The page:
5 More Tips on Purchasing Domain Names

Today’s guest post is handled by David, also known as the Jack Bauer of Search Engine Optimization. David often freelances for Raesea Internet Marketing and has 5 more tips here on purchasing a domain name. See his original 5 here.

  1. Don’t go with the misspelled domain name.
    One strategy that people use is to go with a domain name that is misspelled like laons.com. Do you really want this as your homepage? Do you want your business to be based on a word trick? Yes, it might work but the chances are slim and it might be a big waste of time.
  2. Don’t be afraid to go with a short word that doesn’t relate to your business.
    We’ve all seen examples of this and how it does work for other businesses. Think about Amazon, Google,Yahoo, etc. They are easy to remember and easy to type.
  3. Purchasing a domain name of a famous person doesn’t always payoff.
    This used to be a profitable business strategy. Using a famous persons name as a domain name and then trying to sell it to them. Lately, we have seen where celebrities are just buying something close to that instead and leaving you with nothing.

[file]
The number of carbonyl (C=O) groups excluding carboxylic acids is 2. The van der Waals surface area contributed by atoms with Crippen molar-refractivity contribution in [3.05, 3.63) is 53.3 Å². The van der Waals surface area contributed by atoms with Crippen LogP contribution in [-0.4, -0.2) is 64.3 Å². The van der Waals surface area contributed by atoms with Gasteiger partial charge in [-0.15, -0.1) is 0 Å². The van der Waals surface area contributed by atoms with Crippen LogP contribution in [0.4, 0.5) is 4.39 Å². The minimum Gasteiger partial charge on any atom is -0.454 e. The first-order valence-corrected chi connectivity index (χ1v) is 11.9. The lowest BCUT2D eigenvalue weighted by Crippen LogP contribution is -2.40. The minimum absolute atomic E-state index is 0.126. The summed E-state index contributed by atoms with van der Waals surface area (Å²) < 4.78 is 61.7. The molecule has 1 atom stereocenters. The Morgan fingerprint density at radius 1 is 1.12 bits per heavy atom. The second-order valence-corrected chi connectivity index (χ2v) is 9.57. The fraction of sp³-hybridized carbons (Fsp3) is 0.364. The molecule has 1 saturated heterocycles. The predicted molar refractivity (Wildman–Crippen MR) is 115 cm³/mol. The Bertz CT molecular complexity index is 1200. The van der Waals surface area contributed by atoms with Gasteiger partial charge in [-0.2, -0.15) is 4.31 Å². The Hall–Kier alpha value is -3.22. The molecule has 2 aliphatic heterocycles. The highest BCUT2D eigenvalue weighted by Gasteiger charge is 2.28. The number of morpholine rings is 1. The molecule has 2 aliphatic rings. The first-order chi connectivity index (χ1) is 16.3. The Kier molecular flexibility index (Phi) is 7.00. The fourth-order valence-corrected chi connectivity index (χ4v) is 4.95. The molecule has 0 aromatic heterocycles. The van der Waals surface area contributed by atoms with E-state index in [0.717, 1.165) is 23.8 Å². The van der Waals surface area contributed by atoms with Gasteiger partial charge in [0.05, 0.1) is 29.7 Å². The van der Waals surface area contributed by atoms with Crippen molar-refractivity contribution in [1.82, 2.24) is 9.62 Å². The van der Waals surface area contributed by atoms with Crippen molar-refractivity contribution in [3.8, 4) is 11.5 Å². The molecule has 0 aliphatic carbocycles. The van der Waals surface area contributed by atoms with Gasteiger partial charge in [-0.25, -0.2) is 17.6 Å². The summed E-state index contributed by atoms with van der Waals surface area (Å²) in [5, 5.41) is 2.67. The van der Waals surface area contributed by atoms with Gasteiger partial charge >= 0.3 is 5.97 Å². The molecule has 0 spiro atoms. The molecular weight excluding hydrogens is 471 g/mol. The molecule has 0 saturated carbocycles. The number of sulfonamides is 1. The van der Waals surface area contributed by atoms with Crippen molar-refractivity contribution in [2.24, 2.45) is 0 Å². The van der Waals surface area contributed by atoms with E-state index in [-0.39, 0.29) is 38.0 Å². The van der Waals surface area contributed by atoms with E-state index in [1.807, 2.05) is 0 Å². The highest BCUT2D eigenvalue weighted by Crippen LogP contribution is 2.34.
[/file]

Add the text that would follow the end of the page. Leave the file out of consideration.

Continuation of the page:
4. Don’t use that extra word.
    Be careful about purchasing that domain name jklj;now.com or jklj;live.com. Users typically forget to type the now or live and end up visiting a competitor’s site instead.
  5. Don’t spend hours and hours thinking about a domain name. It’s not the end all. Put some thought into it and search around but don’t think you have to pick the perfect domain name because honestly there isn’t a perfect domain name out there.

Want 5 more tips? Here they are.

3 responses to “5 More Tips on Purchasing Domain Names

  1. I heard about people buying misspelled domain name in order to capture some web traffic of the actual site. Have you ever tried it and does it work?

  2. You can get traffic…but if your website isn’t about what they were looking for then most of that traffic will bounce and that’s not going to help anyone.

    Now, if you create a site that provides info on a subject and get the misspelled domain name…you might get some traffic if you optimize the site for that misspelling.

    A better idea is to try and predict something that will become popular and get a site up about that topic.

  3. I’ve always been hesitant myself on going after misspellings of domain names – it seems like a bit of a waste. Maybe the better approach is to make a page with plenty of keyword-rich content including that misspelled word. That way, the search engines find the misspelling, but you don’t have to worry with the domain name.

    Any thoughts there?

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